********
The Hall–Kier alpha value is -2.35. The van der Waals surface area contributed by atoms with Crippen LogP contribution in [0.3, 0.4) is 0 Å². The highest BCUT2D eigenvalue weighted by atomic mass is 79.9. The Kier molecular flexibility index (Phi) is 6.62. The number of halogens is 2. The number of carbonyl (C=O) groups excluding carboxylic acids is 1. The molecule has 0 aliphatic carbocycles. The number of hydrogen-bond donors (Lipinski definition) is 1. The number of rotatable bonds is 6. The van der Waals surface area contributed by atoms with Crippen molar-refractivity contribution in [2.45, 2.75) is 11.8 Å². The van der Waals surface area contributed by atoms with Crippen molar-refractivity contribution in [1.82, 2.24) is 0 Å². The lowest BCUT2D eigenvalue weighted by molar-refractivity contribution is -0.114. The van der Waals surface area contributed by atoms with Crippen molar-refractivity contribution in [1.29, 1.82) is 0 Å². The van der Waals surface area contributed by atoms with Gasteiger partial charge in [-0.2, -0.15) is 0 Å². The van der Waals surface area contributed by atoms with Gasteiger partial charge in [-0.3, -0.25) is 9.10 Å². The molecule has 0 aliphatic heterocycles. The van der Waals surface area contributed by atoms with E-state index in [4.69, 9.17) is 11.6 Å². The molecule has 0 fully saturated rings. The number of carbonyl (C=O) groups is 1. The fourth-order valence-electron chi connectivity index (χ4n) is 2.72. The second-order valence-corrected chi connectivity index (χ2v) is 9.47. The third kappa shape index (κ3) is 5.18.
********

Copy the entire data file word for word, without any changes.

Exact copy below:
The Hall–Kier alpha value is -2.35. The van der Waals surface area contributed by atoms with Crippen LogP contribution in [0.3, 0.4) is 0 Å². The highest BCUT2D eigenvalue weighted by atomic mass is 79.9. The Kier molecular flexibility index (Phi) is 6.62. The number of halogens is 2. The number of carbonyl (C=O) groups excluding carboxylic acids is 1. The molecule has 0 aliphatic carbocycles. The number of hydrogen-bond donors (Lipinski definition) is 1. The number of rotatable bonds is 6. The van der Waals surface area contributed by atoms with Crippen molar-refractivity contribution in [2.45, 2.75) is 11.8 Å². The van der Waals surface area contributed by atoms with Crippen molar-refractivity contribution in [1.82, 2.24) is 0 Å². The lowest BCUT2D eigenvalue weighted by molar-refractivity contribution is -0.114. The van der Waals surface area contributed by atoms with Crippen molar-refractivity contribution in [1.29, 1.82) is 0 Å². The van der Waals surface area contributed by atoms with Gasteiger partial charge in [-0.2, -0.15) is 0 Å². The van der Waals surface area contributed by atoms with Gasteiger partial charge in [-0.3, -0.25) is 9.10 Å². The molecule has 0 aliphatic heterocycles. The van der Waals surface area contributed by atoms with E-state index in [4.69, 9.17) is 11.6 Å². The molecule has 0 fully saturated rings. The number of carbonyl (C=O) groups is 1. The fourth-order valence-electron chi connectivity index (χ4n) is 2.72. The second-order valence-corrected chi connectivity index (χ2v) is 9.47. The third kappa shape index (κ3) is 5.18.